1. When her son dies, Kisa Gotami goes from house to house. What does she ask for? Does she get it? Why not?
When Kisa Gotami’s son died, she went from house to house, asking if she could get some medicine that would cure her child.
No, she did not get it because her child was dead and no medicine could have brought him back to life.
2. Kisa Gotami again goes from house to house after she speaks with the Buddha. What does she ask for, the second time around? Does she get it? Why not?
When she met the Buddha, he asked her to get a handful of mustard seeds from a house where no one had lost a child, husband, parent, or friend. She went from house to house, but could not get the mustard seeds because there was not a single house where no one had died in the family.
3. What does Kisa Gotami understand the second time that she failed to understand the first time? Was this what the Buddha wanted her to understand?
Kisa Gotami understood the second time that death is common to all and that she was being selfish in her grief. There was no house where some beloved had not died.
Yes, this was what the Buddha wanted her to understand.
4. Why do you think Kisa Gotami understood this only the second time? In what way did the Buddha change her understanding?
Kisa Gotami understood that death is common to all and that she was being selfish in her grief. She understood this only the second time because it was then that she found that there was not a single house where some beloved had not died.
5. How do you usually understand the idea of ‘selfishness’? Do you agree with Kisa Gotami that she was being ‘selfish in her grief’?
Selfishness is preoccupation with I, me, and myself. Kisa Gotami was not in a position to think about other people’s grief. It is natural to feel sad over death of near and dear ones. But most people carry on their next responsibility of performing proper last rites of the dead. People seldom carry a dead body in the hope of some miracle happening to that. The family and the society always comes to be with those in hours of grief. But later on the life goes on. But Kisa Gotami was so engrossed in her sorrow that she forgot to think about live members of her family and society.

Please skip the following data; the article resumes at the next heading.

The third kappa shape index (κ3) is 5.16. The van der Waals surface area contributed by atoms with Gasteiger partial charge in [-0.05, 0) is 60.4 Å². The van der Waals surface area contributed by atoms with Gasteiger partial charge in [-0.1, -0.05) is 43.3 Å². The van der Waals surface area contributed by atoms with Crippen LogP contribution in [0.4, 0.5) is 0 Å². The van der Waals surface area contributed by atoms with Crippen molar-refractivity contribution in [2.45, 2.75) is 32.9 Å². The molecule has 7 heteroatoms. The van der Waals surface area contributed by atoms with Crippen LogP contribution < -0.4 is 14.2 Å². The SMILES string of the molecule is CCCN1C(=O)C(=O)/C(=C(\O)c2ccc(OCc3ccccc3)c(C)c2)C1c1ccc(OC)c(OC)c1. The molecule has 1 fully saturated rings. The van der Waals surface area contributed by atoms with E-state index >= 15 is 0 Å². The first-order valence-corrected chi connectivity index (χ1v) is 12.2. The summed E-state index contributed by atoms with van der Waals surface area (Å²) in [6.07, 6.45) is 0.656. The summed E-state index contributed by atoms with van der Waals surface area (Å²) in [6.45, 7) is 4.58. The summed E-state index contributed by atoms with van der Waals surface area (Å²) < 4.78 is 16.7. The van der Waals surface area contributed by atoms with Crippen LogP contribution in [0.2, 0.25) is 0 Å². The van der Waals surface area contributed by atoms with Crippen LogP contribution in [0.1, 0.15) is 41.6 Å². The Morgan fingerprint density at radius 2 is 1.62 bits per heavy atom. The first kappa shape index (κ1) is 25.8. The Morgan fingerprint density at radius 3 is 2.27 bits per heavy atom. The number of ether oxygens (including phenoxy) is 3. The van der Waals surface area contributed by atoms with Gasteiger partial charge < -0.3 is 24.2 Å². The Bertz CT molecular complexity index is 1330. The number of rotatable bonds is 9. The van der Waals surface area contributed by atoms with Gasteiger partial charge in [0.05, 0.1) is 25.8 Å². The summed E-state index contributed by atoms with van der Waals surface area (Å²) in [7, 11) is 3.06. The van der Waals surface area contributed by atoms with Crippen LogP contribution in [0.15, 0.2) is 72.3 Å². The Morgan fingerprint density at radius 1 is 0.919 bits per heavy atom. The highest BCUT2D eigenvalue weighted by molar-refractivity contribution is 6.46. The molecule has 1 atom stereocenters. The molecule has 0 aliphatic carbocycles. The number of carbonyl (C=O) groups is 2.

Page No: 136
Thinking about the Language
I. This text is written in an old-fashioned style, for it reports an incident more than two millennia old. Look for the following words and phrases in the text, and try to rephrase them in more current language, based on how you understand them.
give thee medicine for thy child
Pray tell me
Kisa repaired to the Buddha
there was no house but someone had died in it
1. Give you medicine for your child
2. Please tell me
3. Kisa went to the Buddha
4. There was no house where no one had died
II. You know that we can combine sentences using words like and, or, but, yet and then. But sometimes no such word seems appropriate. In such a case was can use a semicolon (;) or a dash (−) to combine two clauses.
She has no interest in music; I doubt she will become a singer like her mother.
The second clause here gives the speaker’s opinion on the first clause.
Here is a sentence from the text that uses semicolons to combine clauses. Break up the sentence into three simple sentences. Can you then say which has a better rhythm when you read it, the single sentence using semicolons, or the three simple sentences?
For there is not any means by which those who have been born can avoid dying; after reaching old age there is death; of such a nature are living beings.
The single sentence using semicolons has a better rhythm. This is because the three parts of the sentence are connected to each other in their meanings. The second clause gives further information on the first clause. The third clause is directly related to both the first and the second. Their meanings are better conveyed when they are joined by semicolons.